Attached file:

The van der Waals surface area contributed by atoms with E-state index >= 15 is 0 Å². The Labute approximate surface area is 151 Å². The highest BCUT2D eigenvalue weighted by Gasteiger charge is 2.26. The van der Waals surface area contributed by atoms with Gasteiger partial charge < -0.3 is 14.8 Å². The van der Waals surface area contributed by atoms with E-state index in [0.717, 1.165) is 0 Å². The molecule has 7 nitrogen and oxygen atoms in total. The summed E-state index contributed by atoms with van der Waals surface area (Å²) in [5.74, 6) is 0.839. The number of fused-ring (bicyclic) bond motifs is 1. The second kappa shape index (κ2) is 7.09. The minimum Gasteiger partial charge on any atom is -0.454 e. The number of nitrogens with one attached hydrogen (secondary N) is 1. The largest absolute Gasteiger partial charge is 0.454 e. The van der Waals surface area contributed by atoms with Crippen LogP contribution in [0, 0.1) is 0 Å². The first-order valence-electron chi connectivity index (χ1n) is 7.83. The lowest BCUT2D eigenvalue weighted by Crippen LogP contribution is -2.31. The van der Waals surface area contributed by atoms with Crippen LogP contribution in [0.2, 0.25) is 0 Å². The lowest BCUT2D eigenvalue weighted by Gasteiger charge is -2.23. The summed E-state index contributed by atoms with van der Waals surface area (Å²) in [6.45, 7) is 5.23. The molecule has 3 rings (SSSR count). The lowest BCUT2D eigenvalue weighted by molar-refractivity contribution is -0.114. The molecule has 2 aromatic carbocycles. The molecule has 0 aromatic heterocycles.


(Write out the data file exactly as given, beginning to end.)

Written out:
The van der Waals surface area contributed by atoms with E-state index >= 15 is 0 Å². The Labute approximate surface area is 151 Å². The highest BCUT2D eigenvalue weighted by Gasteiger charge is 2.26. The van der Waals surface area contributed by atoms with Gasteiger partial charge < -0.3 is 14.8 Å². The van der Waals surface area contributed by atoms with E-state index in [0.717, 1.165) is 0 Å². The molecule has 7 nitrogen and oxygen atoms in total. The summed E-state index contributed by atoms with van der Waals surface area (Å²) in [5.74, 6) is 0.839. The number of fused-ring (bicyclic) bond motifs is 1. The second kappa shape index (κ2) is 7.09. The minimum Gasteiger partial charge on any atom is -0.454 e. The number of nitrogens with one attached hydrogen (secondary N) is 1. The largest absolute Gasteiger partial charge is 0.454 e. The van der Waals surface area contributed by atoms with Crippen LogP contribution in [0, 0.1) is 0 Å². The first-order valence-electron chi connectivity index (χ1n) is 7.83. The lowest BCUT2D eigenvalue weighted by Crippen LogP contribution is -2.31. The van der Waals surface area contributed by atoms with Crippen LogP contribution in [0.2, 0.25) is 0 Å². The lowest BCUT2D eigenvalue weighted by Gasteiger charge is -2.23. The summed E-state index contributed by atoms with van der Waals surface area (Å²) in [6.45, 7) is 5.23. The molecule has 3 rings (SSSR count). The lowest BCUT2D eigenvalue weighted by molar-refractivity contribution is -0.114. The molecule has 2 aromatic carbocycles. The molecule has 0 aromatic heterocycles.